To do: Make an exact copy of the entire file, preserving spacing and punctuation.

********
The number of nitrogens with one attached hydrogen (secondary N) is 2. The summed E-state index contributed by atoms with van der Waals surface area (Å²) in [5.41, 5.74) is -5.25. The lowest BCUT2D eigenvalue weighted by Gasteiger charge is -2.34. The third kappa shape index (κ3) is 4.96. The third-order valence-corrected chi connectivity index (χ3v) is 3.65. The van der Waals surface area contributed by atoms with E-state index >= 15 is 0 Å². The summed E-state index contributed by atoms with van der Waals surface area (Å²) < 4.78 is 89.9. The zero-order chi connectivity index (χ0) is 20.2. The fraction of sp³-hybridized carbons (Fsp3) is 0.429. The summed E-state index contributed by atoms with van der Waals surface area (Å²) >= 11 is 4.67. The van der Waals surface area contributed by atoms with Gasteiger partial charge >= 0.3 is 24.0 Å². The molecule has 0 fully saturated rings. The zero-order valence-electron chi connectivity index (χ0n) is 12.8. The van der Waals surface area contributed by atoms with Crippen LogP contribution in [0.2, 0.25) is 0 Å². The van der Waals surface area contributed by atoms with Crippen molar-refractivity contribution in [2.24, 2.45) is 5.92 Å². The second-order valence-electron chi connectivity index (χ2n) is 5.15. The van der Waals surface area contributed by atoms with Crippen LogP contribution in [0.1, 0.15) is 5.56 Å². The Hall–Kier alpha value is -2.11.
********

The number of nitrogens with one attached hydrogen (secondary N) is 2. The summed E-state index contributed by atoms with van der Waals surface area (Å²) in [5.41, 5.74) is -5.25. The lowest BCUT2D eigenvalue weighted by Gasteiger charge is -2.34. The third kappa shape index (κ3) is 4.96. The third-order valence-corrected chi connectivity index (χ3v) is 3.65. The van der Waals surface area contributed by atoms with E-state index >= 15 is 0 Å². The summed E-state index contributed by atoms with van der Waals surface area (Å²) < 4.78 is 89.9. The zero-order chi connectivity index (χ0) is 20.2. The fraction of sp³-hybridized carbons (Fsp3) is 0.429. The summed E-state index contributed by atoms with van der Waals surface area (Å²) >= 11 is 4.67. The van der Waals surface area contributed by atoms with Gasteiger partial charge >= 0.3 is 24.0 Å². The molecule has 0 fully saturated rings. The zero-order valence-electron chi connectivity index (χ0n) is 12.8. The van der Waals surface area contributed by atoms with Crippen LogP contribution in [0.2, 0.25) is 0 Å². The van der Waals surface area contributed by atoms with Crippen molar-refractivity contribution in [2.24, 2.45) is 5.92 Å². The second-order valence-electron chi connectivity index (χ2n) is 5.15. The van der Waals surface area contributed by atoms with Crippen LogP contribution in [0.1, 0.15) is 5.56 Å². The Hall–Kier alpha value is -2.11.